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Med Pediatr Oncol. 2001 Jan;36(1):227-30.

N7: a novel multi-modality therapy of high risk neuroblastoma (NB) in children diagnosed over 1 year of age.

Author information

  • 1Department of Pediatrics, Memorial Sloan-Kettering Cancer Center, New York, New York 10021, USA. Cheungn@MSKCC.org

Abstract

BACKGROUND:

The N7 protocol for poor-risk neuroblastoma uses dose-intensive chemotherapy (as in N6 protocol [Kushner et al.: J Clin Oncol 12:2607-2613, 1994] but with lower dosing of vincristine) for induction, surgical resection and 2100 cGy hyperfractionated radiotherapy for local control, and for consolidation, targeted radioimmunotherapy with 131I-labeled anti-GD2 3F8 monoclonal antibody and immunotherapy with unlabeled/unmodified 3F8 (400 mg/m2).

PROCEDURE:

The chemotherapy consists of: cyclophosphamide 70 mg/kg/d x 2 and a 72-hr infusion of doxorubicin 75 mg/m2 plus vincristine 2 mg/m2, for courses 1, 2, 4, and 6; and cisplatin 50 mg/m2/d x 4 and etoposide 200 mg/m2/d x 3, for courses 3, 5, and 7. 131I-3F8 is dosed at 20 mCi/kg, which is myeloablative and therefore necessitates stem-cell support.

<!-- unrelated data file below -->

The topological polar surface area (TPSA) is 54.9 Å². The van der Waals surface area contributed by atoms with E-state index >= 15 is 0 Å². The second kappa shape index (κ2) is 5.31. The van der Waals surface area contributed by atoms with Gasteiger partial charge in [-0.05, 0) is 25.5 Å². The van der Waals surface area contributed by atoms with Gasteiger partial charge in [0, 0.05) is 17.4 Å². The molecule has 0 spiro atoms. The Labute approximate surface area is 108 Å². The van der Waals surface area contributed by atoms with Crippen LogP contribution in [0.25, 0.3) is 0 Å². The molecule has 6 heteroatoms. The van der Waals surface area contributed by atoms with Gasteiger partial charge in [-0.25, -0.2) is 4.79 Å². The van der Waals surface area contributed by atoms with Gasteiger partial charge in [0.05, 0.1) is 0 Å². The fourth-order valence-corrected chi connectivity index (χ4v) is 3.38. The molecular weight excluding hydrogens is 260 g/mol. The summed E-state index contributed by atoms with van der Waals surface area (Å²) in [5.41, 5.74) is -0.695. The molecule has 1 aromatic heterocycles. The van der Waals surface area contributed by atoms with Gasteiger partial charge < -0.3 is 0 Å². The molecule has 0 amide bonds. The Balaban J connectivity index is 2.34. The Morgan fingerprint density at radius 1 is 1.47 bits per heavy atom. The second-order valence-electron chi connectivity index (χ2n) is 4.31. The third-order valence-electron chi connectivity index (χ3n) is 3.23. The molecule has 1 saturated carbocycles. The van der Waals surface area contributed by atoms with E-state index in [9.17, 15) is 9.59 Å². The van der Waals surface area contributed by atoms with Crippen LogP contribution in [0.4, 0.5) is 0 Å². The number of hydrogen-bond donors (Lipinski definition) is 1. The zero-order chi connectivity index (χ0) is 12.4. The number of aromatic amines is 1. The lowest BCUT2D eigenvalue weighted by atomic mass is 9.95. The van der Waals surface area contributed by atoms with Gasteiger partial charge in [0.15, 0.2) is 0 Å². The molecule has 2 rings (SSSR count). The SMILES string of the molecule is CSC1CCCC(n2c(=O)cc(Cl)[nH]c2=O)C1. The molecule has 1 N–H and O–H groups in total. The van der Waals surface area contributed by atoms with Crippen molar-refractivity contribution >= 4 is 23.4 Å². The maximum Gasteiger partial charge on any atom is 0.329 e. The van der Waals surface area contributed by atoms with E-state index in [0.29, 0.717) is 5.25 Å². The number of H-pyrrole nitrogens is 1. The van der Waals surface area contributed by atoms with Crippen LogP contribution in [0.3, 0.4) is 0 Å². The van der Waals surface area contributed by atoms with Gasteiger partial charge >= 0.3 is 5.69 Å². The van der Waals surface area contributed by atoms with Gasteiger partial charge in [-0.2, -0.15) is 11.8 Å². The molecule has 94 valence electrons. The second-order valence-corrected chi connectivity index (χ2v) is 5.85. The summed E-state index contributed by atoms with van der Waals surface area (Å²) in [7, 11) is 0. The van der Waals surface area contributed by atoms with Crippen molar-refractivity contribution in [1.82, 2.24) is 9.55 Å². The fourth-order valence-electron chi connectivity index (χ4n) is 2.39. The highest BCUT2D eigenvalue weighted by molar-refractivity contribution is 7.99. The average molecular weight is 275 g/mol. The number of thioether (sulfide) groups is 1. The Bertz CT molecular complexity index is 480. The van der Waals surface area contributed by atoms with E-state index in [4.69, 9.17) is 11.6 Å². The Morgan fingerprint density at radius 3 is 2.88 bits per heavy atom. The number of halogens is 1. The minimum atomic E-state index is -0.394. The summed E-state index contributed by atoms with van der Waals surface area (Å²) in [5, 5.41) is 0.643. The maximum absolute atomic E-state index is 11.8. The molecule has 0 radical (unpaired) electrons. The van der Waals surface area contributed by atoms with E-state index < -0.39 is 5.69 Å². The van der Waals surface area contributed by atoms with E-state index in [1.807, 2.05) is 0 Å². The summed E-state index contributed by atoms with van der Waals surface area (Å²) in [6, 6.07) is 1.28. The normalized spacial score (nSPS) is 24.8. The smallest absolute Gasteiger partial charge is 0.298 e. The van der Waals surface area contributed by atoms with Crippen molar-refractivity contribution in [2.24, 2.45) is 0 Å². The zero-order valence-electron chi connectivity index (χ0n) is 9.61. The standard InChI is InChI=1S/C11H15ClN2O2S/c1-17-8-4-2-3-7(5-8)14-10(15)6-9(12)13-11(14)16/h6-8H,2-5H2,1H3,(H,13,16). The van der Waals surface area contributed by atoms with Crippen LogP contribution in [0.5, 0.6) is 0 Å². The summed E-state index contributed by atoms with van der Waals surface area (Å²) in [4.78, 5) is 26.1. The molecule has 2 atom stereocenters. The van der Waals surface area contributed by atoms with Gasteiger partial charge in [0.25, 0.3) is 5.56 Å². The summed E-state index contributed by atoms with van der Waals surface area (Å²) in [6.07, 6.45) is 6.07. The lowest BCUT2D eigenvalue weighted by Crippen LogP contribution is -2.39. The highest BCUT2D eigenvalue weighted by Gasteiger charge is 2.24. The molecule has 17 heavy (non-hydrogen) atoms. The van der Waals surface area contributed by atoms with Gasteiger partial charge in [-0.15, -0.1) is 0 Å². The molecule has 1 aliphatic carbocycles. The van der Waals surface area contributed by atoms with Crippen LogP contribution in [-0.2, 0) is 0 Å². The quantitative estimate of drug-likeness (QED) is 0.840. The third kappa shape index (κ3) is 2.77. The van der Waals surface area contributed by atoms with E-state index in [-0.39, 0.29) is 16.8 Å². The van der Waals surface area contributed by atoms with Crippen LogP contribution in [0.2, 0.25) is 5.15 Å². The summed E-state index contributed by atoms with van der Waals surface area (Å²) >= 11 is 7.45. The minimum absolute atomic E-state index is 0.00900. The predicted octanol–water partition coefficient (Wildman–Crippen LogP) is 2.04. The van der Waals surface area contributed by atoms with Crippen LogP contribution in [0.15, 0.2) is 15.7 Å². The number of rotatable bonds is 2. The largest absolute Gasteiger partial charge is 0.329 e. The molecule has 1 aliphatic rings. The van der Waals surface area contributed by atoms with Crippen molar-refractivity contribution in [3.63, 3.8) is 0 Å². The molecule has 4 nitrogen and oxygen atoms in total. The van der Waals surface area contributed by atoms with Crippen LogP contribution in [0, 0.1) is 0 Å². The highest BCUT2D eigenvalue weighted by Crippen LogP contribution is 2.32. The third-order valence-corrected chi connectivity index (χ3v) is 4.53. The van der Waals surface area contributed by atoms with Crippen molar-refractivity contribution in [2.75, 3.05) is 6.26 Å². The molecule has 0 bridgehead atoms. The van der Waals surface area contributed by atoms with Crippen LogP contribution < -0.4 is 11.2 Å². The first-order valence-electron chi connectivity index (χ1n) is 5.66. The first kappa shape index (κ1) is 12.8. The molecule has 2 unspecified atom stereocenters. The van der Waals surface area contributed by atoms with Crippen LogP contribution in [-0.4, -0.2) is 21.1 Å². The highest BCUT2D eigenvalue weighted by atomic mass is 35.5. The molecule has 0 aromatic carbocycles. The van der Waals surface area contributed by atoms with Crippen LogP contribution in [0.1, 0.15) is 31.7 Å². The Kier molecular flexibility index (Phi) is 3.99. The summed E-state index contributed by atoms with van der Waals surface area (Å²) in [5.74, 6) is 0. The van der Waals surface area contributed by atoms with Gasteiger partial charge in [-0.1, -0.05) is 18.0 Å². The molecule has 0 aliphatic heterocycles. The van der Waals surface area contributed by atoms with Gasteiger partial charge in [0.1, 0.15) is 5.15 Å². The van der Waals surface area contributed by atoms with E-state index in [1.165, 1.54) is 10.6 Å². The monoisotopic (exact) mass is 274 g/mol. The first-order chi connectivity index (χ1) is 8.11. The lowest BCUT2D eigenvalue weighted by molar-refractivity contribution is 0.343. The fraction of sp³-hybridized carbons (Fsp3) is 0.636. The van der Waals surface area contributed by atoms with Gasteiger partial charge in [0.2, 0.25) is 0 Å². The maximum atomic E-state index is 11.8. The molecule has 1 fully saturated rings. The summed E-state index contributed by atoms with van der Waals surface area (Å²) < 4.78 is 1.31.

RESULTS:

Of the first 24 consecutive previously untreated patients more than 1 year old at diagnosis, 22 were stage 4 and two were unresectable stage 3 with MYCN amplification. Chemotherapy achieved CR/VGPR in 21 of 24 patients. Twenty patients to date have completed treatment with 131I-3F8, and 15 patients have completed all treatment. With a median follow-up of 19 months, 18 of 24 patients remain progression-free.

CONCLUSIONS:

Major toxicities were grade 4 myelosuppression and mucositis during chemotherapy, and self-limited pain and urticaria during antibody treatment. Late effects include hearing deficits and hypothyroidism.

PMID:
11464891
[PubMed - indexed for MEDLINE]

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